Overhangs are the bane of the melty-plastic 3D printing world. Often, we try to avoid them with creative print alignments, or we compensate with supports. However, [3DPrintBunny] decided to embrace overhangs in the extreme in the design of her creative 3D-printed string vase.
The design is intended to be printed with a larger nozzle, on the order of 0.8 mm or so, at a layer height of 0.6 mm. Under these conditions, the printer nozzle bridges the gap between the vase’s pillars with a single string of molten filament. With the settings just so, the molten filament stays attached during the bridging operation, and creates a fine plastic string between the pillars. Repeat this across the whole design, and you get an attractive string vase.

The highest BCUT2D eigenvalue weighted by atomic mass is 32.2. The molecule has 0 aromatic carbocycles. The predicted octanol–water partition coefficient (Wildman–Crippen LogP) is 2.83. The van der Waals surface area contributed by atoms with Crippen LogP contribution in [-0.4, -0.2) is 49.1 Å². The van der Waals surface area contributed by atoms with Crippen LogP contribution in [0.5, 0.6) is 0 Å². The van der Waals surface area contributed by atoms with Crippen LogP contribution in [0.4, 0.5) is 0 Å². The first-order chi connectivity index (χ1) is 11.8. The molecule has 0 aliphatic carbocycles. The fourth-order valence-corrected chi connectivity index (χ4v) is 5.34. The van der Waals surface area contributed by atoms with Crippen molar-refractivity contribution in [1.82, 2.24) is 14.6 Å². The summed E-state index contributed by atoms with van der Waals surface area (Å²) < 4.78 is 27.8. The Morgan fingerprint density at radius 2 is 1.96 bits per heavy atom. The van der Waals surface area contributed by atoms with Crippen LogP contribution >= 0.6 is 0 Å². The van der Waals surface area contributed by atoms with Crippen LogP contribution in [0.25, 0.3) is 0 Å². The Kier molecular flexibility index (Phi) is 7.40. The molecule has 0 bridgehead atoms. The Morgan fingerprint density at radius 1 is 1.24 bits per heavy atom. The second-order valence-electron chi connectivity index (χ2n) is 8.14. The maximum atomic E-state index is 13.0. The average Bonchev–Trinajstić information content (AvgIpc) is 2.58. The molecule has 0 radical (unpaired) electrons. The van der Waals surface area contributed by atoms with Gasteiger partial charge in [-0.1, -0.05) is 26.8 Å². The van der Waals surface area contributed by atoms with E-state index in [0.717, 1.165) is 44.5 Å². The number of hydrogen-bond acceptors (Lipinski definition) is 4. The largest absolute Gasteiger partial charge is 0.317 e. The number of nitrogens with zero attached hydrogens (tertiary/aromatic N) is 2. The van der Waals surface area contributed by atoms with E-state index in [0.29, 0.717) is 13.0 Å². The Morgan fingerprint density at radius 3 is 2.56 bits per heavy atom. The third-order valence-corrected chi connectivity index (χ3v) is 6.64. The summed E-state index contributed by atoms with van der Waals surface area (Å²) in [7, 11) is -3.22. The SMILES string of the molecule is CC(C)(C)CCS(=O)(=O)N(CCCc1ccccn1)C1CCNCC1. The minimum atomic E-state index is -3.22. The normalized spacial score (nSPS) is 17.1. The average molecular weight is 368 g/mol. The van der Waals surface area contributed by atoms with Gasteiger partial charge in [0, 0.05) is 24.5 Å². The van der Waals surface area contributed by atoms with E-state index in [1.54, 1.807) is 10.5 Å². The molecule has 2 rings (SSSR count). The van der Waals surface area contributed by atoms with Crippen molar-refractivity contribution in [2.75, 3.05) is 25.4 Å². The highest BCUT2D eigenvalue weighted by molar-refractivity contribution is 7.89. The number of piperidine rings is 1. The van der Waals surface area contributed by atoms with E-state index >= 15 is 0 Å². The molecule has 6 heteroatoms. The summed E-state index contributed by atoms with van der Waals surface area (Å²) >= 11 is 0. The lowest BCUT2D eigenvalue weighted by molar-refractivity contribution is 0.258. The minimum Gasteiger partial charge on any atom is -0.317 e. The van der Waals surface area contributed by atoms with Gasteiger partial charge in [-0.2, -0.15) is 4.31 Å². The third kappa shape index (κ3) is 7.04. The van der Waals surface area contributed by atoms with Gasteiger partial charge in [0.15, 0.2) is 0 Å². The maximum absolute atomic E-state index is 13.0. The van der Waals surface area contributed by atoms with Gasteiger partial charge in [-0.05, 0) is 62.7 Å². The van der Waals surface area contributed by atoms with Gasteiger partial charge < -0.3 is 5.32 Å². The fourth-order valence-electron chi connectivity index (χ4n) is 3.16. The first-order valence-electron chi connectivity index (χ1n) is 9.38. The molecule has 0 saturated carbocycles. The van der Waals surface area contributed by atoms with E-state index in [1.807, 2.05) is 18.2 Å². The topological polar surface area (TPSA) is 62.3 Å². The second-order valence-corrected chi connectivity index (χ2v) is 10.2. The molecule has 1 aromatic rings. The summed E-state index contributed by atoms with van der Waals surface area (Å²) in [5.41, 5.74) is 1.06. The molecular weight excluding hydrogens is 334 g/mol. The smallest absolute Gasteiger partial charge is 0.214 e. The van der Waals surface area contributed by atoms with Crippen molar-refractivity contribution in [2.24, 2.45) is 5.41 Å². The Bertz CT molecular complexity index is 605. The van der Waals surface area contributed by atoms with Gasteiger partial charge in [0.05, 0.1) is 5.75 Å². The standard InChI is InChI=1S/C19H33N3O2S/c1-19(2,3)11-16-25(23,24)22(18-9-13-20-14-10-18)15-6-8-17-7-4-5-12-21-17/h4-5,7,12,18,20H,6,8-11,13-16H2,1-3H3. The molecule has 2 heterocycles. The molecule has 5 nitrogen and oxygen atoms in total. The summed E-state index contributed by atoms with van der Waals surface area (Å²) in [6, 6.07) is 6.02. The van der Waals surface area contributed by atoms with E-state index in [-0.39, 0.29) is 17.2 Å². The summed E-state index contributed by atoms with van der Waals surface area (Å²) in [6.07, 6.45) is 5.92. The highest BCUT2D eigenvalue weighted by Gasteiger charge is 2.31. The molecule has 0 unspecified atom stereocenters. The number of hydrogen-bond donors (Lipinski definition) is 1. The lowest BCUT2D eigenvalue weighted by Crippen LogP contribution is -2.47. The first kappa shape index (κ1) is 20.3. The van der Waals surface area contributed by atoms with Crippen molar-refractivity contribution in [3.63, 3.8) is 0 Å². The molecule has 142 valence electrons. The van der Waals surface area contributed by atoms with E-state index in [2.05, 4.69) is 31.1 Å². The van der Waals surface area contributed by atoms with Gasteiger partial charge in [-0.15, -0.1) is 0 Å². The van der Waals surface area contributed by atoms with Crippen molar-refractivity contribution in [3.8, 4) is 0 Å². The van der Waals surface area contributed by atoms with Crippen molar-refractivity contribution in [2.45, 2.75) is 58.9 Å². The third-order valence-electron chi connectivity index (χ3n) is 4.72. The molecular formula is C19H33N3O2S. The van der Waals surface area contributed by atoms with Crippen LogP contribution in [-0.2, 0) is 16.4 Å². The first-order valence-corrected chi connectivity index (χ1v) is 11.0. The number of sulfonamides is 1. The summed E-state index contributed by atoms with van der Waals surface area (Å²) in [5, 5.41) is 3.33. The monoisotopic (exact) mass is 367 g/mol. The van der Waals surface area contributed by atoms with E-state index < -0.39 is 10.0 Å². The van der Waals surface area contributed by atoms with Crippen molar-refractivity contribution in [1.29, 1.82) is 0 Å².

Amazingly, [3DPrintBunny] didn’t have to do any fancy slicer tricks to achieve this. Stock slicer settings got the job done just fine, and she reports that the model should print on most FDM printers. For her own examples, she printed in a special silver/bronze dual color PLA filament.
It recalls us of efforts to create synthetic hair-like fibers by taking advantage of stringing in 3D printers. Video after the break.
I really like thick strings, so I decided to design a string vase for my 0.8mm nozzle, printed at 0.6mm.
Print in action here, photos in the comments😊
stl: https://t.co/k1DO5IEsnU pic.twitter.com/wujzbOBExA
— 3DPrintBunny (@3DPrintBunny) September 11, 2022